A friend just posted a link to an article on a similar topic to my Belief and Assumptions series, only much better-researched. It takes my line of thought a few steps further, explaining how peoples' "deeply-held views" (i.e. assumptions, in my terminology) affect how we view facts. The results were pretty scary. You should read the article, but in a nutshell, peoples' preexisting beliefs change how they view and believe the same (factual) evidence, and the manner in which it is presented can also affect their reactions; people accept evidence that confirms their beliefs, and look for ways to disprove evidence that contradicts them. This is distressing. How can we argue objectively if we're able to twist the facts to fit our preconceptions? Now I understand how two people can leave a debate each being more convinced of their own position than when they came in.
Given their lethal effect on objectivity and consensus, I'm starting to think assumptions should be avoided whenever possible. I say "whenever possible" because, as I already argued, quite a few basic assumptions are needed to function in life. Hold on loosely to your convictions, no matter how right they seem to you. The only exception I make is for my belief that God created all things, that He sent His Son to die so we won't be separated from Him by sin, that He is coming back to cement His reign over all things, and that His love is better than life. Happy Easter!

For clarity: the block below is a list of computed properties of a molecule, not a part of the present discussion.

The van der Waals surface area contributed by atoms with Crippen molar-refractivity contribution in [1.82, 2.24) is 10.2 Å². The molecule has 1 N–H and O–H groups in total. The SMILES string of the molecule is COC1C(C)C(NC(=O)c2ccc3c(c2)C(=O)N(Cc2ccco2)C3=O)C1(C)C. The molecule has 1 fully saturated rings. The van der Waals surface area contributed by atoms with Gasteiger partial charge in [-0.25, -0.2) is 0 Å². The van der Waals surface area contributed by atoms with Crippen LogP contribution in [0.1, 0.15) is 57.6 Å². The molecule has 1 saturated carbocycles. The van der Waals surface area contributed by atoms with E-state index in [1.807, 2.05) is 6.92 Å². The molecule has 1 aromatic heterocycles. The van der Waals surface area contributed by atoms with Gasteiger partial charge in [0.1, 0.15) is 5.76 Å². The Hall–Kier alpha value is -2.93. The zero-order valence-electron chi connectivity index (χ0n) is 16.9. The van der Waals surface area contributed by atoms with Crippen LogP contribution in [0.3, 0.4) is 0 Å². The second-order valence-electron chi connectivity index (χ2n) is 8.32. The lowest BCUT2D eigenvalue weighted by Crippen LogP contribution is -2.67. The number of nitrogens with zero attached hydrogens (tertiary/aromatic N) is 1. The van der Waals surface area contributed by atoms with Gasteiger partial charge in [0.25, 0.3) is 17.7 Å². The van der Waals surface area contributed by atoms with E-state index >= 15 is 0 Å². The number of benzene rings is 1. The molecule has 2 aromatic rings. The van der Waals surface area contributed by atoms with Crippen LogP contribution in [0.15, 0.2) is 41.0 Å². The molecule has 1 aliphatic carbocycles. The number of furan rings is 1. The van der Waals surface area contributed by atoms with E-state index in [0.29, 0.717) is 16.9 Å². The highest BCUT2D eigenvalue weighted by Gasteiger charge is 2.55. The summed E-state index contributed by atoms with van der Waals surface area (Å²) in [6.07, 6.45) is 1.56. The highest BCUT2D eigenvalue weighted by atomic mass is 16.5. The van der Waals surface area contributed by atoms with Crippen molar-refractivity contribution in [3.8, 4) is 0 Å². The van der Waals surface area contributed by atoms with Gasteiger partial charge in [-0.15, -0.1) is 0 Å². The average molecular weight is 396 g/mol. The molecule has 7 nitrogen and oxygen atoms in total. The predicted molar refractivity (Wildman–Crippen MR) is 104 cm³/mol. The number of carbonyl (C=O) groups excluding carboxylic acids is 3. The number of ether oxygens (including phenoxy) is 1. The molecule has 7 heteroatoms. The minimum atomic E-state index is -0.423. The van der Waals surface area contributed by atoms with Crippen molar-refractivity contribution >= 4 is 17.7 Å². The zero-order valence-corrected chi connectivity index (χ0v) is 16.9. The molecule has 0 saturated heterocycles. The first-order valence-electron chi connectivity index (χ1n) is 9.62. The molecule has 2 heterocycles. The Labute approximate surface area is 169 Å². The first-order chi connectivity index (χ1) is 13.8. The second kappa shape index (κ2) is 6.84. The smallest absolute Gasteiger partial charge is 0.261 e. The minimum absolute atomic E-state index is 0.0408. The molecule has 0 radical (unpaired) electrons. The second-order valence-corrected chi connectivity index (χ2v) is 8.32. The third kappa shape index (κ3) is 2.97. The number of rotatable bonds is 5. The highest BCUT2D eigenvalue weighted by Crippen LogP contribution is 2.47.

A Class Act (RJS)
4 hours ago